Tag Archive: rhum agricole


As I mentioned in my previous post, one of my favorite things about St. Martin was the vast, selection of readily-available booze. The first time I entered Le Grand Marche, the biggest supermarket on the island, I spent a good half-hour in the spirits aisle, alternatively picking up bottles I’d only heard about and marveling over the prices.

On the way down, I’d talked constantly about rhum agricole with my companions; as far as I was concerned, it was going to be my first purchase. You can’t get it in Canada and while I’d tried cachaça (the Brazilian spirit also made from cane sugar) the differences in production make these two cousin spirits more different than people might imagine.

Funny thing is, my first purchase ended up being a bottle of mezcal, El Senorio Joven con Gustano. I knew nothing about it beyond that it was not aged (joven means young). It wasn’t until four days later that I even noticed it had worms in it  (gustano). While the latter is considered a bit of a marketing gimmick and is not exactly a selling point, I’d already finished a third of the bottle and was hardly in a position to consider returning it.

The prominent smoky and woody nature of this spirit didn’t exactly lend itself it to mixing with anything but I figured I’d give it a shot, partially because I didn’t want to waste what I’d purchased and mostly because I like a challenge. One of my favorite scotch cocktails is The Laphroaig Project and so I decided to use that as an inspiration for the flavors I wanted to incorporate into my cocktail. Lime juice and this funky anise bitters I’d picked up in Philipsburg were in the first draft.

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Over a week into my vacation on St. Martin and I’m not sure I want to come back. This is quite possibly one of the best islands I’ve been to and considering how little decent information is available online, I’m pleasantly surprised.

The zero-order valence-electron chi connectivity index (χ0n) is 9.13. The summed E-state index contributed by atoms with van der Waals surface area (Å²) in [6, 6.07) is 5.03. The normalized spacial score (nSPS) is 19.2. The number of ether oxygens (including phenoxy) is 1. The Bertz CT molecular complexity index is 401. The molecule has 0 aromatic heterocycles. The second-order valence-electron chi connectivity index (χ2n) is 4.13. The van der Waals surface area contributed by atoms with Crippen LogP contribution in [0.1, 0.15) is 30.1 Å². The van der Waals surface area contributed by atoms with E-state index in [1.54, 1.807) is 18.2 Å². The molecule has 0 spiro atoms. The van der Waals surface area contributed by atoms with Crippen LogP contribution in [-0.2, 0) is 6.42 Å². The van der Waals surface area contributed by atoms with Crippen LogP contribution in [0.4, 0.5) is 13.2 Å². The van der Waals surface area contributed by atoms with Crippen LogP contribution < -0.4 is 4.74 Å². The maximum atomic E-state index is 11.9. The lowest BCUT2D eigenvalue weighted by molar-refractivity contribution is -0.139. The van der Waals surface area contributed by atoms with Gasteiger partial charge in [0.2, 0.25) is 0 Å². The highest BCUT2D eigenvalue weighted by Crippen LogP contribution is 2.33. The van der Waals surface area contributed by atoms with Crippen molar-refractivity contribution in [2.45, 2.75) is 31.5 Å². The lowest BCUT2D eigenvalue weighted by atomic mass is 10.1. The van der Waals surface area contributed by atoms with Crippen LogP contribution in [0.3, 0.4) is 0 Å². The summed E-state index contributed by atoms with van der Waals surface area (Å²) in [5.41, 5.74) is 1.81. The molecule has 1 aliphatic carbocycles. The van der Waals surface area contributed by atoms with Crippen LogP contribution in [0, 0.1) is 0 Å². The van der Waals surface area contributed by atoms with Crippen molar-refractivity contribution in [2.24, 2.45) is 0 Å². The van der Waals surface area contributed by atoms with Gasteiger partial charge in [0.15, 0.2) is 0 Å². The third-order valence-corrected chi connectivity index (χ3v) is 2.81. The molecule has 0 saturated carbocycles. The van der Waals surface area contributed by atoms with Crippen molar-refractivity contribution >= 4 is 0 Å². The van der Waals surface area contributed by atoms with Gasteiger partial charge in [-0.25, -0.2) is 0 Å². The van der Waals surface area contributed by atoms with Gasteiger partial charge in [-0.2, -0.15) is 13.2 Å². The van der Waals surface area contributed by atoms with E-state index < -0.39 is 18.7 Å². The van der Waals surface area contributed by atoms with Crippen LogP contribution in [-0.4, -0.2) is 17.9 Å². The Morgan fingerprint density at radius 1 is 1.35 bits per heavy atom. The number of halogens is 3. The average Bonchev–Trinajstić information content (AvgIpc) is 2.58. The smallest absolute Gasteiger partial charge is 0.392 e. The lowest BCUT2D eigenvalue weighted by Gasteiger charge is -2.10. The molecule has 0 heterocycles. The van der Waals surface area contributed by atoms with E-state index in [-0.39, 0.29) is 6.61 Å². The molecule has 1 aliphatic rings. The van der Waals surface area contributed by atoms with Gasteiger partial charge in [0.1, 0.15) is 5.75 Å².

Of course, the weather’s really nice. Most days, there was a constant breeze and although it got really hot in the afternoon, it was temperate the rest of the time. I did get a bit of sunstroke but this can easily be avoided by heading out to the beach early, from 8 am till about 11.

The beaches aren’t spectacular but they suffice. For some reason, the French side has a nicer waterfront (come to think of it, the French side is pretty much better in every way) but no matter which end of the island you’re on, you’ll be able to find some sand to settle down on. I liked Grand Case best.

The people are very friendly but this holds true for most French islands as opposed to the British ones. Those who have good manners will go far. I enjoyed my stay here far more than I did my visits to the Virgin Islands and Antigua.

No, I think my favorite thing about St. Martin is the how cheap and available the booze is.

I’m going to get into that and, in the process, offer you a decent guide to the island. This is not where you’ll be looking for where to rent a car or which hotel to stay; those sort of mundane details are best left to the forums.

Many of the articles written about the nightlife of St. Martin read like the authors never hang out in those places. While I may not have visited every bar on the island where drinking is a national pastime (except during the Heineken Regatta where they add sailing into the mix) it pays to know the ins and outs of the system that fuels the party.

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